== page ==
Greyhound racing ban passes ACT parliament despite last ditch bid to delay
Published: November 28 2017 – 5:50PM by Katie Burgess
The ACT will be the first Australian jurisdiction to ban greyhound racing, despite a last minute bid to delay the ban.
As expected, two bills that will both dismantle the local industry and make the sport illegal passed the Legislative Assembly on Tuesday. The Canberra Liberals made a last-ditch attempt to derail debate by referring the ban to a committee for scrutiny next year.
Manager of Opposition business Andrew Wall said Mr Ramsay’s “ultra-conservative” approach to sub judice meant he had failed to answer key questions about the legislation.
The Canberra Greyhound Racing Club had launched two streams of court action against the government, leading Mr Ramsay to clam up when asked about the ban in the Assembly and committee hearings.
Mr Wall said it would be “prudent” to wait for the legal action to wrap up before the ban was introduced.
But Labor and the Greens brought on the debate, with manager of government business Mick Gentleman declaring: “we’re ready to deal with this now”.
A Liberal amendment to push the ban back by two months to June 30, 2018 was also blocked.
Opposition racing spokesman Mark Parton launched an excoriating attack on Labor, saying it was being “held hostage” by the Greens.
Animal liberationists in the gallery laughed when Mr Parton said they would ban farming and “bacon and eggs for breakfast” if they could.
Supporters of Canberra’s greyhound racing industry were noticeably absent from the gallery during the bills’ passage.
At least 100 supporters marched on the ACT Legislative Assembly one day earlier vowing further action to stop their industry being shut down.
But ACT Attorney General Gordon Ramsay doubled down on his claim greyhound racing was “out of step” with community expectations.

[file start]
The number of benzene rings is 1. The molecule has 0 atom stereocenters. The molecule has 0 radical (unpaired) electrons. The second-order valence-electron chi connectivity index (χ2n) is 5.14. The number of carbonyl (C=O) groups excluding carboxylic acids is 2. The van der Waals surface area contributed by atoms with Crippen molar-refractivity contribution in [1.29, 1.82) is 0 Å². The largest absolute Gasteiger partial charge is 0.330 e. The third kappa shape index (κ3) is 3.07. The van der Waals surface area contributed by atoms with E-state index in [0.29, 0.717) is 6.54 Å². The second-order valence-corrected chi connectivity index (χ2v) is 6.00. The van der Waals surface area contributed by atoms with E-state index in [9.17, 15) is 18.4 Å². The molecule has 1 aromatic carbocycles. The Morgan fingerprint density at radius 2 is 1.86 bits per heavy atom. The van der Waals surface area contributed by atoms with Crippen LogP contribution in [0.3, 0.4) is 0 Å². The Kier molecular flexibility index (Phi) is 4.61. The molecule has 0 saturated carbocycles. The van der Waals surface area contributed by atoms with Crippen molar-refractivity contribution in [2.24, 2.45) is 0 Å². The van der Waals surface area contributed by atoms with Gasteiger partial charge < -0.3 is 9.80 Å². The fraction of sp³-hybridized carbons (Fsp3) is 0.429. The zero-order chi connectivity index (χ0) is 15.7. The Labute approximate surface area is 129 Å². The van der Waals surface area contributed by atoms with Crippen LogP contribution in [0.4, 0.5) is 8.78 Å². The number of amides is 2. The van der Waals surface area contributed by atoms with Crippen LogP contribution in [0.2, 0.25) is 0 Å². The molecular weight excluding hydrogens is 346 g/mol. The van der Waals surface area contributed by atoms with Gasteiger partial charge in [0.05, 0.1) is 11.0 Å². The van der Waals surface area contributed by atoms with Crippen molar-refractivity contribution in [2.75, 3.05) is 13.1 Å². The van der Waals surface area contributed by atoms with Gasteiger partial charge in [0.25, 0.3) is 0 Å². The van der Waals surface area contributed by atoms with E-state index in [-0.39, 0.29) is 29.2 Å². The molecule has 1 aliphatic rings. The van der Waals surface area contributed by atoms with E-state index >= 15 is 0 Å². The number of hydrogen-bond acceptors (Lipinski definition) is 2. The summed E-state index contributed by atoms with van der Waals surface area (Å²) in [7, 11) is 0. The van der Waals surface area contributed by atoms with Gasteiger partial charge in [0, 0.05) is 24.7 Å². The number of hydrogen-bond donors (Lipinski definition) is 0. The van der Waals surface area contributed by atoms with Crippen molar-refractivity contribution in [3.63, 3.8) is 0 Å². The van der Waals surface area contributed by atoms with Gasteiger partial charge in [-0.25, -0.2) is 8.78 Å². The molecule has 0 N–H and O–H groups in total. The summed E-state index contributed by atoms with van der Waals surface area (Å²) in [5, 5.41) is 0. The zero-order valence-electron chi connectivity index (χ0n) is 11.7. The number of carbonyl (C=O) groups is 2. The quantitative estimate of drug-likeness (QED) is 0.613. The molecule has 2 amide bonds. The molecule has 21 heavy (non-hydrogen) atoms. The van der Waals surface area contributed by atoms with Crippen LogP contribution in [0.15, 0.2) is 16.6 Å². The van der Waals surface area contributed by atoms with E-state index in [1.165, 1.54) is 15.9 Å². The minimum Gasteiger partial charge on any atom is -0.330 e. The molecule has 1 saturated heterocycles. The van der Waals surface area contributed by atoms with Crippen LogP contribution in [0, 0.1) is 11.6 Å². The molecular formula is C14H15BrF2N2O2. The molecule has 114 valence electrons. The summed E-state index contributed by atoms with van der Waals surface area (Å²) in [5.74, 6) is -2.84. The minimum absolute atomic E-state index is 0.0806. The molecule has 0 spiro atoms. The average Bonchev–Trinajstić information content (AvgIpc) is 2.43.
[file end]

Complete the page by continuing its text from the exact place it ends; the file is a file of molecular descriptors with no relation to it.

Mr Ramsay said phone polling – which the government had previously refused to release – revealed 66 per cent of those surveyed agreed with removing funding from the greyhound racing industry, and 99 per cent had nothing to do with racing.
He said while the size of the ACT industry meant greyhound racing in the territory was “but one drop in a very polluted ocean”, it could not be extricated from the record of NSW.
Mr Ramsay challenged the animal welfare record of the Canberra Greyhound Racing Club, which club officials have described as unblemished.
“My office has compared data from steward reports, and OzChase records managed by Greyhound Racing NSW,” Mr Ramsay said.
“Of 215 dogs checked by a vet at the track between September 2016 and August 2017, 78 were given incapacitation certificates. This means that they were injured on the track.
“Of those, 28 never raced again as of November 22, 2017. Of all those dogs, only five were ultimately documented as retired. These statistics illustrate a very real concern that the Canberra Greyhound Racing Club is not living up to its public commitment to a 100 per cent rehoming rate.”
Greens leader Shane Rattenbury said while NSW had reversed its position on greyhound racing, he believed the industry’s problems were so systemic, reform was not possible.
He likened greyhound racing to whaling, another “outdated” industry that society realised was cruel, but he would “happily” have a beer at the pub with anyone from the greyhound racing industry as he had no problem with them personally.
But Liberal MLA Giulia Jones accused Labor and the Greens of telling Canberrans who the “good and bad guys” were.
She said some industry workers had found it hard to get new jobs because of the “lies” the government had told about greyhound racing.
The ban will mean from April 30, people caught illegally racing greyhounds could face a fine of up to $15,000 or a year in jail.
Owners who live in the ACT but race outside the territory will need to apply for a greyhound racing controller licence annually.
The ACT government’s transition package will also be extended to September 30, although the deadline for applications will be June 30.